Creditors allowed to recommend bankruptcy administrators

By Wang Zhenxiang, Jingtian & Gongcheng

As part of the State Council’s efforts to reform the overall business environment, six major cities – Beijing, Shanghai, Chongqing, Hangzhou, Guangzhou and Shenzhen – have since the end of October 2021 been part of a pilot programme aimed at creating a more transparent and efficient exit mechanism for market players. Among the reforms, creditors of bankrupt companies will be allowed to recommend administrators to be appointed by the courts.


Under the current Enterprise Bankruptcy Law and its interpretations, courts appoint administrators from a local register by means of, among others, random selection, open invitation to bid, and recommendations from financial regulators. In practice, however, administrators are rarely appointed through recommendation.


Wang Zhenxiang Jingtian & Gongcheng
Wang Zhenxiang
Jingtian & Gongcheng

Judicial policies are transitioning from the recommendation of financial institutions as bankruptcy administrators by regulators, to recommendation by main creditors or debtors of non-financial institutions as administrators. Creditors may make the recommendation in cases applicable to pre-reorganisation, or where a financial institutional creditors’ committee has been formed, or for administration in mainland China of court-recognised Hong Kong bankruptcy proceedings.

The determination of main creditors varies between regions. In Beijing, when the aggregate creditors’ rights of one or multiple creditors, as evidenced by the debtor’s accounting report, debt inventory, financial statements and other documents, exceeds half of the total known debt, such creditors will be regarded as main creditors.

They will then be entitled to recommend one or two intermediaries as administrators. When aggregating creditors’ rights, there should be no double counting for joint and several claims, inclusion of debt relations between affiliated companies, or double counting for affiliated companies acting as joint and several debtors for each other.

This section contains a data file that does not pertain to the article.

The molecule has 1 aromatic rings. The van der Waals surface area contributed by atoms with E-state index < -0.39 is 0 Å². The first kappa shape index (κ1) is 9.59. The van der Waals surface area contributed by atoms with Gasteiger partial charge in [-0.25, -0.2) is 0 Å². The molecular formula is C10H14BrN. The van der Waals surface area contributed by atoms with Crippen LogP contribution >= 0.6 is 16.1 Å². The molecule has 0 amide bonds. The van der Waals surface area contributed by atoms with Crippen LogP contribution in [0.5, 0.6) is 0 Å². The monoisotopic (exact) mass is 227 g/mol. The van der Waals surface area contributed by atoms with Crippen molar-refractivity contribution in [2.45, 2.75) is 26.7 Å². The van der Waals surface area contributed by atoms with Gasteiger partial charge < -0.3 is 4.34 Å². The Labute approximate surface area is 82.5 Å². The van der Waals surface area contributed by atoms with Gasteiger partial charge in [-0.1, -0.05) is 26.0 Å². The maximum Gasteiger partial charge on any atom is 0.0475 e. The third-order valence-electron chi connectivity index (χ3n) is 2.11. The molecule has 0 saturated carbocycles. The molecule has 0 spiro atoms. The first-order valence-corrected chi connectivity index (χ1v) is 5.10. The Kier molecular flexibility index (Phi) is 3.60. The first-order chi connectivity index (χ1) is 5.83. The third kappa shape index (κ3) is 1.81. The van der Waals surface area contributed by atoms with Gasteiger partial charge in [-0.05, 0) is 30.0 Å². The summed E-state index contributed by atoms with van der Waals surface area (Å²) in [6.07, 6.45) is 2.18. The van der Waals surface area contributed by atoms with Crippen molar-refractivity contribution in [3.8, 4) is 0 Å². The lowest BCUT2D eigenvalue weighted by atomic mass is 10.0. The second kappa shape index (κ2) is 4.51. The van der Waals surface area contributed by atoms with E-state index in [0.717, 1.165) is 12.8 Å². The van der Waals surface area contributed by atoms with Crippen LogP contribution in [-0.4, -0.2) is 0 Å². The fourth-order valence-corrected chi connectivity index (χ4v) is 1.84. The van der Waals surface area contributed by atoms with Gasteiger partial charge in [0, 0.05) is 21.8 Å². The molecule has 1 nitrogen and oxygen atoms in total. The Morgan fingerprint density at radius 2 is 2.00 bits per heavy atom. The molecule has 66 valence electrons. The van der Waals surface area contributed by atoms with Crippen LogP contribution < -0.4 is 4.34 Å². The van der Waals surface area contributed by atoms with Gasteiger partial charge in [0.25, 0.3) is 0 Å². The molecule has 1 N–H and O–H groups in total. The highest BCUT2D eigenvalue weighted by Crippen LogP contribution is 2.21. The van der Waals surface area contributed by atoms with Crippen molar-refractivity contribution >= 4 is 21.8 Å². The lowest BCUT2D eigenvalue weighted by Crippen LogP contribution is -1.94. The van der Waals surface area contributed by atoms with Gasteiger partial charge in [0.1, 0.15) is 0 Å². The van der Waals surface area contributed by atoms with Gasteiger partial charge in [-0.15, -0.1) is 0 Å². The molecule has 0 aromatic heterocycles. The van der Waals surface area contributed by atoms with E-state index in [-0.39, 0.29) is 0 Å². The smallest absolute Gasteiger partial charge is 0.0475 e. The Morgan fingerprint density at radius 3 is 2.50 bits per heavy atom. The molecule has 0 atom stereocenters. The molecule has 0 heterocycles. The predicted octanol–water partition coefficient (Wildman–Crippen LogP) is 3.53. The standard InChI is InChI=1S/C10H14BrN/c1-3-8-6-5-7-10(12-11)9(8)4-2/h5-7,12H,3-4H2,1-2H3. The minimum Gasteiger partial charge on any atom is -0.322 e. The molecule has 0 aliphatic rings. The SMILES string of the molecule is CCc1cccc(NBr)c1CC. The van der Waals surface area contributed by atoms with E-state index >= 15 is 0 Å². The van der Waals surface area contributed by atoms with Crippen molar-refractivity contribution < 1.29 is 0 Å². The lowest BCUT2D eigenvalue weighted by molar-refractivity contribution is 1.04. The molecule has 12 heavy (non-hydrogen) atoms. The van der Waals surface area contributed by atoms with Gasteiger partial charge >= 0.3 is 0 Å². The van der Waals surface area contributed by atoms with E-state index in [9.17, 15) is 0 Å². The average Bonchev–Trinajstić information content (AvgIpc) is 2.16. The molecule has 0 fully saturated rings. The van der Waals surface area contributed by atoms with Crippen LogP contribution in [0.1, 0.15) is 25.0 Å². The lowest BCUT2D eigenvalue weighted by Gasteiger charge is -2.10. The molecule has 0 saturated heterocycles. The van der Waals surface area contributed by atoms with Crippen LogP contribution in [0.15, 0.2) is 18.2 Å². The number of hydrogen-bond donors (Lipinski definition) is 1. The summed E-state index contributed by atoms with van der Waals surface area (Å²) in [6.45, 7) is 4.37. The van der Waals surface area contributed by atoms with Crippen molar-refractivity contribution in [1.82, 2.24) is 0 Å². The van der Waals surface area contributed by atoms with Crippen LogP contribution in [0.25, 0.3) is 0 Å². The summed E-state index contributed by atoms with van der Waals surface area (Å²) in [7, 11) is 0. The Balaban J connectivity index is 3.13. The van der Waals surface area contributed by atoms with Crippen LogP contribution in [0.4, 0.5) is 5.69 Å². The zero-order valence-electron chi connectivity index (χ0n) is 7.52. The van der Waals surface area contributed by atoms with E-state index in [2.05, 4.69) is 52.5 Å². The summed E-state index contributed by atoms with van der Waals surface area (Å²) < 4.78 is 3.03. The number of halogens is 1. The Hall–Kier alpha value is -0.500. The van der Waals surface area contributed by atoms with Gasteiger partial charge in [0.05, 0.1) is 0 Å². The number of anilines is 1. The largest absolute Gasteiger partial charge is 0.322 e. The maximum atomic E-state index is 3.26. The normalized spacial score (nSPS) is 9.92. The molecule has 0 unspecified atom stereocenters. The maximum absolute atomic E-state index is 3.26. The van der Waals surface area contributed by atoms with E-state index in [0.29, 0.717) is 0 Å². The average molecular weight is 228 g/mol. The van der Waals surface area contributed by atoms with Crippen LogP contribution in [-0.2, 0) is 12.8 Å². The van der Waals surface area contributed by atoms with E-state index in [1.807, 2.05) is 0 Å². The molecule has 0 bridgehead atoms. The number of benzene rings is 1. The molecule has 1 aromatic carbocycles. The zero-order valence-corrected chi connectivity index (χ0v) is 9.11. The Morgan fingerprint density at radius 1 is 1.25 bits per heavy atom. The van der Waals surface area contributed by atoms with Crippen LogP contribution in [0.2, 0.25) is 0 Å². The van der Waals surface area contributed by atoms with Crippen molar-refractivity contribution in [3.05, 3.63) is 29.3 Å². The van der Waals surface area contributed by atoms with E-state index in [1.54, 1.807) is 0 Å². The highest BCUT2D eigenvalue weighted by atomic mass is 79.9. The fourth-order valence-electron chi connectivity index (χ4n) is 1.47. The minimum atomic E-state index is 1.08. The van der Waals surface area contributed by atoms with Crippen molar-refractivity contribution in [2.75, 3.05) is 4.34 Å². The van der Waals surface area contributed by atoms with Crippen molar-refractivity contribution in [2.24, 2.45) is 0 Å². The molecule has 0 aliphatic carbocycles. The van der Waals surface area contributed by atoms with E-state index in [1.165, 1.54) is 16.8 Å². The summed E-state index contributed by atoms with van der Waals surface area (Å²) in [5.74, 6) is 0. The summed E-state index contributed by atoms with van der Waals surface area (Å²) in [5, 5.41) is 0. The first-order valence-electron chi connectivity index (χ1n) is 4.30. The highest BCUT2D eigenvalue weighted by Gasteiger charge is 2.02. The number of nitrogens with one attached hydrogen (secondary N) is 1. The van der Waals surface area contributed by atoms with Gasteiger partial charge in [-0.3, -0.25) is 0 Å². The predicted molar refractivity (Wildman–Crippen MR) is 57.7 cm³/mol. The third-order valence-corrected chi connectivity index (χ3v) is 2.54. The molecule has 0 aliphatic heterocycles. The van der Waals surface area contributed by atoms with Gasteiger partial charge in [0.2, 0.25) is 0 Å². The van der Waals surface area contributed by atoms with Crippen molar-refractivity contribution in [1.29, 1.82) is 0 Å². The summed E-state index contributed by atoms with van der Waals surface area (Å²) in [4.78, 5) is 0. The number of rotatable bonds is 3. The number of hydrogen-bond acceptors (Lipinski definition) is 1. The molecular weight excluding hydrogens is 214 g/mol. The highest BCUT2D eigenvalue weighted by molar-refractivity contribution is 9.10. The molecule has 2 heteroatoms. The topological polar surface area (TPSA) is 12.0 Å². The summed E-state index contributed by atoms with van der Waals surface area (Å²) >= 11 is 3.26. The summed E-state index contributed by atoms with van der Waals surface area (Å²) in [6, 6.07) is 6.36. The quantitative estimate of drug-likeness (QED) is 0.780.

The determination of main creditors does not exclude objective and genuine shareholder loan claims and other claims formed by affiliated companies.


In terms of what type of cases are suitable for the recommendation of administrators, policies vary widely from one region to another. In Beijing, administrators may be recommended if: the debtor undergoes out-of-court reorganisation or pre-reorganisation; the affiliated companies all enter bankruptcy; or the case involves a large number of stakeholders and has a significant local impact.

In Chongqing, a recommendation is limited to bankruptcies involving a relatively small amount of capital, a moderate amount of debt, and concentrated creditors’ rights. In Hangzhou, administrators cannot be recommended in bankruptcies of financial institutions, large state-owned enterprises, listed companies or debtors with a total property value exceeding RMB300 million (USD45 million), or in other socially impactful or complex bankruptcy cases.

All regional regulations require that the creditors and debtors should issue written consent agreeing to a certain intermediary as the administrator and state the reasons. In Beijing, where a financial institutional creditors’ committee makes the recommendation, it shall do so according to its working regulations and issue a written resolution.